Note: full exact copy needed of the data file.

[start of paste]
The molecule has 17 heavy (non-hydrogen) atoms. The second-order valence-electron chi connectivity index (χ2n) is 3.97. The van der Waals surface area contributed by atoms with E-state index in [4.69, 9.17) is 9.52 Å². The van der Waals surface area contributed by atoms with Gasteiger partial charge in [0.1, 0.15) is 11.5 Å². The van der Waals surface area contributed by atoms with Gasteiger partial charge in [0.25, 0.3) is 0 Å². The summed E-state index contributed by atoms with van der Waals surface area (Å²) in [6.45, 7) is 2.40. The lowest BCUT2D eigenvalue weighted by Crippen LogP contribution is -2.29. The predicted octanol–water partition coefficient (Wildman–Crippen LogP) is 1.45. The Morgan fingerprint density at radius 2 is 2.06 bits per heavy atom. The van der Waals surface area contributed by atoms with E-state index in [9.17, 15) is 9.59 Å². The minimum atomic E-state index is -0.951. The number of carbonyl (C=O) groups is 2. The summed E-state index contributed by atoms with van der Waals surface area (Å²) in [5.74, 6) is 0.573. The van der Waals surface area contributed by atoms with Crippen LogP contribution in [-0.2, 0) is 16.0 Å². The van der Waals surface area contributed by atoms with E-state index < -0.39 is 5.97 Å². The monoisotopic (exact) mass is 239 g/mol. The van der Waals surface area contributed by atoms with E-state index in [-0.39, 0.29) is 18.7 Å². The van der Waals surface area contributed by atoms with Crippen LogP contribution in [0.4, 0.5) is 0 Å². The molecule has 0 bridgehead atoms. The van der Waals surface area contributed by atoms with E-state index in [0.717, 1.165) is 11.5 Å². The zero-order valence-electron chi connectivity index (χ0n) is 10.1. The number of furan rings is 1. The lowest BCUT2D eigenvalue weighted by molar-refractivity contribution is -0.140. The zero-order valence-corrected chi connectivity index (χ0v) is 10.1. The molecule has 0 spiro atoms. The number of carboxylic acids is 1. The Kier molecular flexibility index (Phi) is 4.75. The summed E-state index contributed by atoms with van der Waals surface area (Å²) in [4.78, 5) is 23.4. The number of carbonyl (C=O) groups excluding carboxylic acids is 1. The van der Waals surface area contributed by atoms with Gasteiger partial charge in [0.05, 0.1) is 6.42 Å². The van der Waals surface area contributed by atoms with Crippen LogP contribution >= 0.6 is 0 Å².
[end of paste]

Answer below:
The molecule has 17 heavy (non-hydrogen) atoms. The second-order valence-electron chi connectivity index (χ2n) is 3.97. The van der Waals surface area contributed by atoms with E-state index in [4.69, 9.17) is 9.52 Å². The van der Waals surface area contributed by atoms with Gasteiger partial charge in [0.1, 0.15) is 11.5 Å². The van der Waals surface area contributed by atoms with Gasteiger partial charge in [0.25, 0.3) is 0 Å². The summed E-state index contributed by atoms with van der Waals surface area (Å²) in [6.45, 7) is 2.40. The lowest BCUT2D eigenvalue weighted by Crippen LogP contribution is -2.29. The predicted octanol–water partition coefficient (Wildman–Crippen LogP) is 1.45. The Morgan fingerprint density at radius 2 is 2.06 bits per heavy atom. The van der Waals surface area contributed by atoms with E-state index in [9.17, 15) is 9.59 Å². The minimum atomic E-state index is -0.951. The number of carbonyl (C=O) groups is 2. The summed E-state index contributed by atoms with van der Waals surface area (Å²) in [5.74, 6) is 0.573. The van der Waals surface area contributed by atoms with Crippen LogP contribution in [-0.2, 0) is 16.0 Å². The van der Waals surface area contributed by atoms with E-state index < -0.39 is 5.97 Å². The monoisotopic (exact) mass is 239 g/mol. The van der Waals surface area contributed by atoms with E-state index in [-0.39, 0.29) is 18.7 Å². The van der Waals surface area contributed by atoms with Crippen LogP contribution in [0.4, 0.5) is 0 Å². The molecule has 0 bridgehead atoms. The van der Waals surface area contributed by atoms with E-state index in [0.717, 1.165) is 11.5 Å². The zero-order valence-electron chi connectivity index (χ0n) is 10.1. The number of furan rings is 1. The lowest BCUT2D eigenvalue weighted by molar-refractivity contribution is -0.140. The zero-order valence-corrected chi connectivity index (χ0v) is 10.1. The molecule has 0 spiro atoms. The number of carboxylic acids is 1. The Kier molecular flexibility index (Phi) is 4.75. The summed E-state index contributed by atoms with van der Waals surface area (Å²) in [4.78, 5) is 23.4. The number of carbonyl (C=O) groups excluding carboxylic acids is 1. The van der Waals surface area contributed by atoms with Gasteiger partial charge in [0.05, 0.1) is 6.42 Å². The van der Waals surface area contributed by atoms with Crippen LogP contribution >= 0.6 is 0 Å².